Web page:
“U.S. will have to work hard to win over Vietnam’s conservatives”

Anti-American sentiments remain entrenched among certain groups.

Winning over “Vietnam’s conservatives” would not be in the best interests of Viet Nam. In fact, the country’s foreign policy is characterized by independence and openness. Here’s an excerpt from the description on the website of the Embassy of the Socialist Republic of Viet Nam in the US:

Implement consistently the foreign policy line of independence, self-reliance, peace, cooperation and development; the foreign policy of openness and diversification and multilateralization of international relations. Proactively and actively engage in international economic integration while expanding international cooperation in other fields. Viet Nam is a friend and reliable partner of all countries in the international community, actively taking part in international and regional cooperation processes.

In other words, it is not a foreign policy that plays favorites but rather looks for mutual benefit in every binational relationship.

As someone who used to work for a quasi-governmental US NGO and who knows a thing or two about US foreign policy, I read this Nikkei Asia article with interest. The author is Dien Luong, who is currently a visiting fellow at the ISEAS-Yusof Ishak Institute in Singapore and a non-resident research associate at the Harvard Ash Center for Democratic Governance and Innovation. He was a Fulbrighter in the journalism program at Columbia University.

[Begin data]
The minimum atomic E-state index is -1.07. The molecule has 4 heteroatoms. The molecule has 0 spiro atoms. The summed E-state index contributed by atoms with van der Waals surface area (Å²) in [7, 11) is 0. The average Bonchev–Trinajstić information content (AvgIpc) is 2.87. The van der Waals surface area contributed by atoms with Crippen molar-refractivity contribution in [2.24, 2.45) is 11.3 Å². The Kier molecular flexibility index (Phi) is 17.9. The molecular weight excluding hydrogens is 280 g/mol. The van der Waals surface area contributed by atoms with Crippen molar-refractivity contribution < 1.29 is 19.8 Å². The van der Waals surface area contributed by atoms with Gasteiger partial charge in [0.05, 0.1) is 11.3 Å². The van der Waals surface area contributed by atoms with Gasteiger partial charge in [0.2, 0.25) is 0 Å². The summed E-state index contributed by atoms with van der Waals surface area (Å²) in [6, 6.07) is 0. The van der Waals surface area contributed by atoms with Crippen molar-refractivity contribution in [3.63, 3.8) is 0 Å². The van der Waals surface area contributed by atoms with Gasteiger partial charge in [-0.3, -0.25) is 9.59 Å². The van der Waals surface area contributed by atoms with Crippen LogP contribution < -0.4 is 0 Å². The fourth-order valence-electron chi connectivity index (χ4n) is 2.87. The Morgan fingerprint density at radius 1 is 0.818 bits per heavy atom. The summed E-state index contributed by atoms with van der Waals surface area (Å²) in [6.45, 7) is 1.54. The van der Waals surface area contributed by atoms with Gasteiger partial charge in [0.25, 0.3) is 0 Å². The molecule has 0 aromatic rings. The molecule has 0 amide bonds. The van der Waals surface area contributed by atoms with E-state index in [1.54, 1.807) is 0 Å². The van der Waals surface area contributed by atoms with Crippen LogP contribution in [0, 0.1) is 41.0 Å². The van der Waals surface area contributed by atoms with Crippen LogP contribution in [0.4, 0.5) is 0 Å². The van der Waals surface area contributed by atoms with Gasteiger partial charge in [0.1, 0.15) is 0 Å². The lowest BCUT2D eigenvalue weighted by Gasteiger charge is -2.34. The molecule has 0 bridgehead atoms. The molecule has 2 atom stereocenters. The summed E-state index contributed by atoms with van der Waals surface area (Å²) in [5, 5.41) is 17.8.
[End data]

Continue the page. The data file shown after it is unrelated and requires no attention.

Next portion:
Here are a couple of key quotes followed by my reaction:

The conservative faction has harped on about the threat of a ‘peaceful evolution,’ which alludes to perceived U.S.-led backing of pro-democracy dissidents and the promotion of human rights values in order to undermine or even topple the Vietnam Communist Party, to sow suspicions of closer ties with Washington.

MAA: The notion of “peaceful evolution” is not a figment of the conservatives’ overactive and paranoid political imagination. It is real. Let me count the ways. (I have in previous posts and articles, including this one from 2011. This post contains the leaked US Embassy Hanoi diplomatic cable on which the article was based.)

Always beware of official US Americans bearing gifts and take their advice with a grain of salt. One of the goals of US foreign policy is to bring them into the red, white, and blue fold and mold them in the USA’s image for practical and ideological reasons.

Still, suspicions of the U.S. agenda by Vietnamese hard-liners are not utterly groundless.

MAA: I was pleased to see this nod to reality. Not “utterly groundless,” indeed. There is plenty of proof for those with eyes to see and ears to hear.

According to the author’s definition, I must be a “conservative,” even though I’m not from “the defense-security-ideology wings of the party.” (Labels are essentially meaningless.) In fact, I’m not a member of any party and only carry a US passport because the world does not (yet) acknowledge people who are stateless, i.e., true global citizens.

Shalom (שלום), MAA

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